Scientists spot oldest-ever star cluster in James Webb's deep-field image
Remember the first deep-field image captured by the James Webb Space Telescope (JWST)? According to a group of Canadian astronomers, this picture holds certain mysteries. It has been revealed that the image contains one of the most distant star clusters, located in the 'Sparkler Galaxy,' which lies nine billion light-years away. This research has been detailed in a publication in Astrophysics Journal Letters.
Why does this story matter?
- How exciting is it that scientists can now probe into old star clusters which might have originated right at the very beginning of the universe? Determining the age of ancient stars in distant galaxies is now possible, thanks to JWST.
- This remarkable finding has opened up new avenues in space research. One thing is certain, many more marvelous discoveries are on their way.
The equipment on JWST helped age-date the star clusters
Scientists observed 'sparkles' in the galaxy across a wide range of wavelengths in the deepest image of universe captured by JWST. The age of the star clusters has been determined by the equipment on the telescope named Near-Infrared Imager and Slitless Spectrograph (NIRISS). Also, NIRISS has not detected the presence of oxygen, which is often associated with young star clusters.
What is unique about the star clusters?
Star clusters are believed to have originated during the birth of galaxies. That means these ancient celestial objects can provide significant insights into the formation, evolution, and growth of galaxies. This is exactly why the Canadian NIRISS Unbiased Cluster Survey (CANUCS) team is scrutinizing the Sparkler galaxy. They discovered 12 compact objects around the galaxy out of which five were star clusters.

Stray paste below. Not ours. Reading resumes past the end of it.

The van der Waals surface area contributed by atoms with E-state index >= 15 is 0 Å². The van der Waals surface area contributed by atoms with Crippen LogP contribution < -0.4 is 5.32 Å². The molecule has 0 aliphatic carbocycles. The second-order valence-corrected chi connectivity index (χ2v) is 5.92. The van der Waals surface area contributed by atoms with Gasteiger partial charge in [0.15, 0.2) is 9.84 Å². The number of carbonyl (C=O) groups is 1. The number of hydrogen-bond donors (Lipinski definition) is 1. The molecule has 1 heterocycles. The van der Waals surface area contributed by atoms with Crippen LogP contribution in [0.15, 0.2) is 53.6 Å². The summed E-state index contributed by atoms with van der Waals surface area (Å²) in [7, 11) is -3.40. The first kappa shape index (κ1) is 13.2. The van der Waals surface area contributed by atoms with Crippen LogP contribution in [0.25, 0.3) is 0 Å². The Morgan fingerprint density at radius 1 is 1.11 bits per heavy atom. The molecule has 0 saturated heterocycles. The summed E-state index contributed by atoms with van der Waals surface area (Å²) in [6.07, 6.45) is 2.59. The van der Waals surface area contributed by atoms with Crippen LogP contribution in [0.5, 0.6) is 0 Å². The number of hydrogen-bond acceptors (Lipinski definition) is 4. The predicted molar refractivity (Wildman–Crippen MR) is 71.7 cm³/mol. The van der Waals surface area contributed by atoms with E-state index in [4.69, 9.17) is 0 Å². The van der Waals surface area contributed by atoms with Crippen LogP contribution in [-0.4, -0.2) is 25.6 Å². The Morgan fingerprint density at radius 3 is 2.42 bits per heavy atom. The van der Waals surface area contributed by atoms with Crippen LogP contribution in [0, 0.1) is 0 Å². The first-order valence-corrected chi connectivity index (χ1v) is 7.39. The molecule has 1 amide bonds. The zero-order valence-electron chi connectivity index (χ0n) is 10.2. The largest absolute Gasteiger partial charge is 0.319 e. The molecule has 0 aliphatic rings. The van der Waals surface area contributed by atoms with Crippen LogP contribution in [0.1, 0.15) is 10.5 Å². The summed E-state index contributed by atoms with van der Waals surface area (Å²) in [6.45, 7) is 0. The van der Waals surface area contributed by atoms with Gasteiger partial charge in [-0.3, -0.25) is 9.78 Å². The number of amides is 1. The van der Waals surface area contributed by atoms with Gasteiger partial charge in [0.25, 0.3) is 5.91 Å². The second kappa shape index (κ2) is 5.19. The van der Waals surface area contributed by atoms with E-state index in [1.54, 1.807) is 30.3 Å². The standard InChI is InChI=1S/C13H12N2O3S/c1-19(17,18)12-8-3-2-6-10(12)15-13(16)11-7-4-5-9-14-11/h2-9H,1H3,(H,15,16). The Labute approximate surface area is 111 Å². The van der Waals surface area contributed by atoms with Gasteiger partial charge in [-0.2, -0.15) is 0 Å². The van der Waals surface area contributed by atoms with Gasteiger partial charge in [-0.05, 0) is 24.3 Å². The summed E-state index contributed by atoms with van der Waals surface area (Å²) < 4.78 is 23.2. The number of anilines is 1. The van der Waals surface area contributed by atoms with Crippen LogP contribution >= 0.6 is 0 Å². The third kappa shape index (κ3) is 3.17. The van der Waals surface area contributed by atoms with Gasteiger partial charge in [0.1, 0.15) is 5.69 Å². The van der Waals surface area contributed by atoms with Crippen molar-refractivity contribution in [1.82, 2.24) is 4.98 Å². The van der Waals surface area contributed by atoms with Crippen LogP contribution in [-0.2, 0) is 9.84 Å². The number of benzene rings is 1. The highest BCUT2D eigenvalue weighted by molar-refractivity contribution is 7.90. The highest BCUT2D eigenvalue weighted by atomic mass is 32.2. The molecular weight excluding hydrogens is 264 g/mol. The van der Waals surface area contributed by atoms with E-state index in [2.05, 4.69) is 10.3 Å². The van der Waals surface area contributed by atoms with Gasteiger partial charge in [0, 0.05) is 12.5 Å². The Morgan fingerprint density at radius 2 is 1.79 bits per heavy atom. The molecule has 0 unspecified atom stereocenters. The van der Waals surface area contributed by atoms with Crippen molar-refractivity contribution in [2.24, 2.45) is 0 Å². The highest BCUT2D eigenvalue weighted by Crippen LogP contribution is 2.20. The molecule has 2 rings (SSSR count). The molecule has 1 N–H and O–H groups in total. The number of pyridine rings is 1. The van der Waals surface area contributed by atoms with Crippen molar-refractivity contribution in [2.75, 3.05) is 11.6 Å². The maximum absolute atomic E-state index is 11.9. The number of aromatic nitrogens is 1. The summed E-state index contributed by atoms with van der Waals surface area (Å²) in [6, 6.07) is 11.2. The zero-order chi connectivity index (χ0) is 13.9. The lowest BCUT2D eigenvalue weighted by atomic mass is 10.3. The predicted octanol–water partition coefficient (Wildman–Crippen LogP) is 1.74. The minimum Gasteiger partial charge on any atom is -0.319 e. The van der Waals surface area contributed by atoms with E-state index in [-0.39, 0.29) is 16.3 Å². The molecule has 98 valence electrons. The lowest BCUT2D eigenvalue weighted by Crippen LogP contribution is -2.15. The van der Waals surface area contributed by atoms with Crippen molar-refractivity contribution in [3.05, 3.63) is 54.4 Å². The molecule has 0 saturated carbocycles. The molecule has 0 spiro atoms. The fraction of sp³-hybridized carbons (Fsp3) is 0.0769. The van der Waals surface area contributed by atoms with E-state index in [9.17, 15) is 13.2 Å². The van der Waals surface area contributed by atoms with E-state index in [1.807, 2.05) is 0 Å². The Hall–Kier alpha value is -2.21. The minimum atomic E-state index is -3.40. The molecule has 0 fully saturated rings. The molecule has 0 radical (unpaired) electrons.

The star clusters were discovered to be ancient and massive
"It was really surprising to us that that we were able to find such a unique object so early on in the JWST data," stated Kartheik G. Iyer, co-lead author of the study. "According to our analysis, we found that most of these sparkles around the main body of the galaxy are really massive and really old, stellar systems."
Hubble's image of Sparkler galaxy couldn't reveal nearby star clusters
The image taken by the Hubble Telescope of the Sparkler galaxy could not resolve the star clusters in its vicinity owing to an effect called 'gravitational lensing.' This phenomenon is the reason behind the elongated appearance of the galaxy. Understanding the extent of magnification in the image might aid in the precise determination of the galaxy's age and distance from the Earth.
Determining the age of the star clusters is not easy
The Milky Way galaxy is estimated to possess 150 globular clusters but determining their age has not been an easy job. Lamiya Mowla, a co-author of the study, explains it is particularly difficult to age-date ancient objects in our galaxy. Moving on to the Sparkler galaxy, she explains that its surrounding star clusters, which lie nine billion light-years away, appear to be younger.